Confidence is an inspirational quality, it drives so much that is positive. Confidence was the focus of Agricultural Economist, Wandile Sihlobo’s presentation at the recent Vinpro Information Day. Defining confidence as the belief that one can have faith in or rely on someone or something, Wandile told the audience that confidence drives growth in the economy, the subject most discussed by South Africans.
But what drives confidence? In agriculture, there are two major issues of concern: one is rainfall – when there’s less than annual average, confidence lowers; the other is land reform and the uncertainty surrounding how it’s being handled. Obviously there are other issues such as grape and wine prices, where, for many, low levels lead to low confidence in future sustainability. There is also the question of declining vineyard area, many making way for other more economically viable crops; some were likely no good for quality wine anyway.
But, thank goodness, there are many proven vineyards producing the wines which so excite international journalists, wine buyers and consumers. Vineyards, even when there’s a change of winemaker, that are so consistent, even under a new pair of sensitive hands, still produce star quality.
Cape Point Vineyards Isliedh is one. Riandri Visser joined as Duncan Savage’s assistant in the cellar in 2014, taking over the winemaking reins when he left in 2016. Her first solo vintage was 2017, a vintage she celebrated with a Platter 5* with Isliedh; this was one of several received by the wine, including the now 10-year-old 2009.
Riandri confirms that since the maiden 2003, all the sauvignon blanc and semillon have come from the same vineyards, producing consistent quality fruit year after year. While acknowledging how incredible the site is, she’s never over-confident nor takes its quality for granted; ‘I respect the vineyards and mother nature; each vintage is different and has its own challenges.’ As stand-alone vineyards (there are no others in the area) Riandri has to make her own judgements on everything from anticipating the weather to when to pick; the Isliedh blend is always in mind when that decision is made. ‘To reflect our unique terroir, it’s vital to harvest at just the right time.’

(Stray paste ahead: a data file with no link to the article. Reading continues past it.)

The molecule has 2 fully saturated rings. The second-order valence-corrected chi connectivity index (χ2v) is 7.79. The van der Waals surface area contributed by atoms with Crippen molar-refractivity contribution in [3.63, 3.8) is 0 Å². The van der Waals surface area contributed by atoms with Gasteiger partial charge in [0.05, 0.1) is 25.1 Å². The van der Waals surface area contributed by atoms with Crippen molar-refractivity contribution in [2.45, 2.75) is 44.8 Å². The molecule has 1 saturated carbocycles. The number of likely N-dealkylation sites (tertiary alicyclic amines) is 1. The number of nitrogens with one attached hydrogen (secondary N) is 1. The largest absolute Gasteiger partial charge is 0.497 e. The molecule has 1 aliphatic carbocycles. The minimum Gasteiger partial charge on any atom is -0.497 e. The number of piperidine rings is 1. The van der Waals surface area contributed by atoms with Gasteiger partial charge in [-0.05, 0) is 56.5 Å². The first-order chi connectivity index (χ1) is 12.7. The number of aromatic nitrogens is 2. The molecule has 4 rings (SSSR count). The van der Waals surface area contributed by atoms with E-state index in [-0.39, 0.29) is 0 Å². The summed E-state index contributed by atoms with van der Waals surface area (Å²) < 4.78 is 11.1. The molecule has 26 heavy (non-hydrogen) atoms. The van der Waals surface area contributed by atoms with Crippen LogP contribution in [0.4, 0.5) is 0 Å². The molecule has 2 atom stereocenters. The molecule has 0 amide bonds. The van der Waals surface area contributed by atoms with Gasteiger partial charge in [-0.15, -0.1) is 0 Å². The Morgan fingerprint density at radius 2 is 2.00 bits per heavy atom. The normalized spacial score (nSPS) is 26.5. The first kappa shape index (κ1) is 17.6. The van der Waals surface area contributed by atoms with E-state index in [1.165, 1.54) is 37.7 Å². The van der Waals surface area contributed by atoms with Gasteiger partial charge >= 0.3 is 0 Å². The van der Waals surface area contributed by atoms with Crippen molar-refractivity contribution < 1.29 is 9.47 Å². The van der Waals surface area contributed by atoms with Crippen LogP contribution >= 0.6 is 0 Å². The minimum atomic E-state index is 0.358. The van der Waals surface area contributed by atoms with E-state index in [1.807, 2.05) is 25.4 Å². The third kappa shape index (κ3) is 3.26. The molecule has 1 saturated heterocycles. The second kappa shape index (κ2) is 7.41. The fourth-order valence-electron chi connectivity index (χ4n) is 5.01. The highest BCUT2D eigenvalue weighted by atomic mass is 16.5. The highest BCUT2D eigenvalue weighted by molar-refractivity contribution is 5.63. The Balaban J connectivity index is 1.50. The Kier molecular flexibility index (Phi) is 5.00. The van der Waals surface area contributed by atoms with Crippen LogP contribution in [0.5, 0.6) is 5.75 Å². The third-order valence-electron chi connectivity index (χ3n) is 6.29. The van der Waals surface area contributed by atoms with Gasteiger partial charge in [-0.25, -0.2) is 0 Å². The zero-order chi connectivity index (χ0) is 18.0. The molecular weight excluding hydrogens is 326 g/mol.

Vinification has always been about making adjustments rather than wild changes. ‘We stick to basics but adapt to situations,’ Riandri explains; ‘for instance clay amphora are used mainly for semillon, but sometimes sauvignon; oak barrels are always from the same cooper, but toasting is based on vintage with less new oak nowadays. Every change is made only with the idea of improving the wine,’ she concludes.
Well now, how has Isliedh 2009 stood the test of time? The blend is 85% sauvignon, 15% semillon, which compares with 2017s 77% sauvignon blanc, 23% semillon.
I guess most winelovers are more familiar with a young Isliedh, distinguished by its cool climate lemon grass, tangerine and honey purity; 10 years on, they have retreated, if not entirely disappeared, but of more interest are the light toasty notes of mature semillon. Not toast from oak, rather an inherent quality of the variety, more akin to toasted nuts or oats (an aroma I’m familiar with thanks to making my own muesli). There’s a good swish of semillon’s rich silky texture braced by sauvignon’s fresh acid, but sadly neither allow for great complexity or length; the culprit, I think is 14.5% alcohol. That the wine is still enjoyable, if never fully satisfying, stands testimony to both quality in the vineyards and winemaking.
I’d suggest now is the time to enjoy any remaining bottles.
Next, let’s see how a 10-year-old 100% semillon from one of the Cape’s oldest vineyards performs.